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Consider the subvariety of Spec $\mathbb{Q}[x,y,z]$ cut out by the equations \begin{eqnarray*} f_1: a_1x^2 - y^2 - b_1^2 & = & 0 \\ f_2 : a_2x^2 - z^2 - b_2^2 & = & 0 \end{eqnarray*} where $a_1,a_2,b_1,b_2$ are positive integers, lets assume all distinct. By Legendre's theorem, the equation $f_i = 0$ has a solution in $\mathbb{Q}$ iff and only if $-1$ is a square modulo $SF(a_i)$, where $SF$ denotes the square-free part of an integer.

Is it possible to give a reasonable description of how the solution set of the system is affected by the properties of $a_1,a_2,b_1,b_2$? Or at least, is it possible to say anything interesting/nontrivial in this direction?

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The closure in $\mathbb{P}^3$ of the intersection of your two quadrics is a smooth curve of genus $1$. If it has a rational point, it acquires the structure of an elliptic curve, and we know that determining the set of rational points on elliptic curves over $\mathbb{Q}$ is a very hard problem in general.

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    $\begingroup$ The hardest part here is to determine if there is a rational point. This curve $C$ represents an element of order two in $H^1(\mathbb{Q},Jac(C))$. Even if it has points locally it may be hard to determine if it is trivial in the Tate-Shafarevich group though the Cassels pairing can help. These curves are exactly those appearing in 2-descent. See chapter X in Silverman. $\endgroup$ Apr 20 at 7:11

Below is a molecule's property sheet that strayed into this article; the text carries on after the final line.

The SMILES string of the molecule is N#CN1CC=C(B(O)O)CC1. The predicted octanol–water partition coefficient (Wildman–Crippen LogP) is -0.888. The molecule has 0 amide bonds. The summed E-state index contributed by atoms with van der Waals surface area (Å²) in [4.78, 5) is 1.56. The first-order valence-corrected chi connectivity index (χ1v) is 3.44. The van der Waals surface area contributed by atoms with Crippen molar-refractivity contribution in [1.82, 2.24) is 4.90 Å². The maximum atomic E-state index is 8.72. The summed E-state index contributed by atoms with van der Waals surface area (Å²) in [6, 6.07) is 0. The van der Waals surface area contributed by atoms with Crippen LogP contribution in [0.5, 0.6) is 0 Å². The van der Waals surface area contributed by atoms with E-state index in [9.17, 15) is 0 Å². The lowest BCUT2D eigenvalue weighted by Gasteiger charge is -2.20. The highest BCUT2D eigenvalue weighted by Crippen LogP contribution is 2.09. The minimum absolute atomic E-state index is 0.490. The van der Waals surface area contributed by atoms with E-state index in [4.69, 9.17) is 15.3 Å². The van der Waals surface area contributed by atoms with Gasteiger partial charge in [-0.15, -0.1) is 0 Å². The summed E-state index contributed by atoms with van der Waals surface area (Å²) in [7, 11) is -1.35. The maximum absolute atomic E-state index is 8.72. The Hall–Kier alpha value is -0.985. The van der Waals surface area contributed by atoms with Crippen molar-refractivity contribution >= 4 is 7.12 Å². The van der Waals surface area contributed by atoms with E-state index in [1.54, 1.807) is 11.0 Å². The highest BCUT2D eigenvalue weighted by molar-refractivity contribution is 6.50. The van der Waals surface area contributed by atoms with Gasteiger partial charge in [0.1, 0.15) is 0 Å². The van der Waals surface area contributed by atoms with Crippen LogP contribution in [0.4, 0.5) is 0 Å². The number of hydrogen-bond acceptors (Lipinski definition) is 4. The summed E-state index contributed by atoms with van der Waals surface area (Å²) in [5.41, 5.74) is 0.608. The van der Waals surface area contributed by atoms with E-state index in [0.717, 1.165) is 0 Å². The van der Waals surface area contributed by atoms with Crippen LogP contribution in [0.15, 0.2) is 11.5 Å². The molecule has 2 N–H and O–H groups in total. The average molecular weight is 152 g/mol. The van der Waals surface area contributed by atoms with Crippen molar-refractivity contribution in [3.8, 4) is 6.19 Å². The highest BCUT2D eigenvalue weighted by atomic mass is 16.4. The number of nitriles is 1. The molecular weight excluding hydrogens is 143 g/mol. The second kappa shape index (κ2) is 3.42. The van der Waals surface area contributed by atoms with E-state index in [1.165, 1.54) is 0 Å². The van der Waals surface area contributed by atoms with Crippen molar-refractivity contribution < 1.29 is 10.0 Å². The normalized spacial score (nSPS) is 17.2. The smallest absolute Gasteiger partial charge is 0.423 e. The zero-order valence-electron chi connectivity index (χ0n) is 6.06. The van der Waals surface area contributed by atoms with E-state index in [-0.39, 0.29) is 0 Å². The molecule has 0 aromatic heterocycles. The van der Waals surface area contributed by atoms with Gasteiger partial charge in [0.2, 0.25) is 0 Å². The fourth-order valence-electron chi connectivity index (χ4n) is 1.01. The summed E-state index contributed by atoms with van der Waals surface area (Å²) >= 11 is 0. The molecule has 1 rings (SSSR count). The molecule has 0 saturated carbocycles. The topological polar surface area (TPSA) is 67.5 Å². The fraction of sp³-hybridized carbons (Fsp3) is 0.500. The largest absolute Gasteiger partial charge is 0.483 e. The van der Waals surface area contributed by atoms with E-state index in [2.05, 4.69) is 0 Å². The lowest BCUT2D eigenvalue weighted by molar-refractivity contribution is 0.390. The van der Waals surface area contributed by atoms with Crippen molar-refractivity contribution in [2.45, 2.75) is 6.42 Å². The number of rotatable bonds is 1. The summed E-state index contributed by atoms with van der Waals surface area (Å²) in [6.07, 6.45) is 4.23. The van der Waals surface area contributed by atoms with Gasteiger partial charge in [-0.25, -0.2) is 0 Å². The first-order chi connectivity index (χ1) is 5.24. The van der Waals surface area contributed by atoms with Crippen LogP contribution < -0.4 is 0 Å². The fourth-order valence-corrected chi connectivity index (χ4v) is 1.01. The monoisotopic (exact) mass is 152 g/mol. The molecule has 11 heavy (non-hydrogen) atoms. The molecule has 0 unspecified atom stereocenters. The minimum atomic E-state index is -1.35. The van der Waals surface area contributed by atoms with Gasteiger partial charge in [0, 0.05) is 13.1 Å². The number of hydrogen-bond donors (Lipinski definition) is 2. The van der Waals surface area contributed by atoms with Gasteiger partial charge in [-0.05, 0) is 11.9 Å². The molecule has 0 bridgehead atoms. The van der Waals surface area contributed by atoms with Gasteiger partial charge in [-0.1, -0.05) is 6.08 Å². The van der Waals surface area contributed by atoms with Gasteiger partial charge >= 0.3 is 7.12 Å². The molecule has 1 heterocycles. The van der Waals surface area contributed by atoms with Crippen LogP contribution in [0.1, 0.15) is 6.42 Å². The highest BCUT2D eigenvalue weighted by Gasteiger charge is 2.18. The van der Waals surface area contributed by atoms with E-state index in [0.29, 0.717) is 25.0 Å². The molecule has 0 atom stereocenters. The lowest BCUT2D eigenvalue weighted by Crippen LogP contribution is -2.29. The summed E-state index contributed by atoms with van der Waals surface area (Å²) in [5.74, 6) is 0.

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    $\begingroup$ @ChrisWuthrich Thank you for the reference to Silverman, though in his examples his method for dealing with solutions in local fields seems rather ad-hoc. Is there a more-or-less systematic way to see if $C$ has a point over a given local field? (Sorry for the very naive question.) $\endgroup$ Apr 23 at 23:57
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If you want to solve a particular pair of these equations locally, and you know the intersection isn't singular, then you can always create a genus one model for the intersection on Magma and use the function IsLocallySoluble. See the the magma documentation for genus one models for more information.

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